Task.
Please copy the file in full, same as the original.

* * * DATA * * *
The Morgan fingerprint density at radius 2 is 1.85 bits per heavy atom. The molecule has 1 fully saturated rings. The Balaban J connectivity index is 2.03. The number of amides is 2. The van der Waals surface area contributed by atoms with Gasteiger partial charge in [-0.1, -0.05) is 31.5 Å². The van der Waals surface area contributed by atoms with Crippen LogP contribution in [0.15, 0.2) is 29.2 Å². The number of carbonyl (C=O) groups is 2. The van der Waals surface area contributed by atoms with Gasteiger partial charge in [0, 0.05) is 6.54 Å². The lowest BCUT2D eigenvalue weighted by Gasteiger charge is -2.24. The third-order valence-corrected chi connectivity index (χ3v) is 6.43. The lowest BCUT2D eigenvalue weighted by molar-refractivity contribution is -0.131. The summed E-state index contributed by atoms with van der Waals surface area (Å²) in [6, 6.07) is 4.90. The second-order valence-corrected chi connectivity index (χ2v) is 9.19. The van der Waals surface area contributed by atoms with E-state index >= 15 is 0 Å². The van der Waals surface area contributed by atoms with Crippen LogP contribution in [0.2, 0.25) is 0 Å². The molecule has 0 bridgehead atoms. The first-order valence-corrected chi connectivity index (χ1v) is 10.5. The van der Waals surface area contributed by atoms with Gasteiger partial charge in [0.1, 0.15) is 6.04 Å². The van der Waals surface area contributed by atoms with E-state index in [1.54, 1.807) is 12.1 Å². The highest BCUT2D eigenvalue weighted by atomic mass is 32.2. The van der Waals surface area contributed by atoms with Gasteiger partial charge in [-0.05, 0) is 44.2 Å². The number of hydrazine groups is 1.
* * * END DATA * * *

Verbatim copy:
The Morgan fingerprint density at radius 2 is 1.85 bits per heavy atom. The molecule has 1 fully saturated rings. The Balaban J connectivity index is 2.03. The number of amides is 2. The van der Waals surface area contributed by atoms with Gasteiger partial charge in [-0.1, -0.05) is 31.5 Å². The van der Waals surface area contributed by atoms with Crippen LogP contribution in [0.15, 0.2) is 29.2 Å². The number of carbonyl (C=O) groups is 2. The van der Waals surface area contributed by atoms with Gasteiger partial charge in [0, 0.05) is 6.54 Å². The lowest BCUT2D eigenvalue weighted by Gasteiger charge is -2.24. The third-order valence-corrected chi connectivity index (χ3v) is 6.43. The lowest BCUT2D eigenvalue weighted by molar-refractivity contribution is -0.131. The summed E-state index contributed by atoms with van der Waals surface area (Å²) in [6, 6.07) is 4.90. The second-order valence-corrected chi connectivity index (χ2v) is 9.19. The van der Waals surface area contributed by atoms with E-state index >= 15 is 0 Å². The van der Waals surface area contributed by atoms with Crippen LogP contribution in [0.2, 0.25) is 0 Å². The molecule has 0 bridgehead atoms. The first-order valence-corrected chi connectivity index (χ1v) is 10.5. The van der Waals surface area contributed by atoms with Gasteiger partial charge in [0.1, 0.15) is 6.04 Å². The van der Waals surface area contributed by atoms with E-state index in [1.54, 1.807) is 12.1 Å². The highest BCUT2D eigenvalue weighted by atomic mass is 32.2. The van der Waals surface area contributed by atoms with Gasteiger partial charge in [-0.05, 0) is 44.2 Å². The number of hydrazine groups is 1.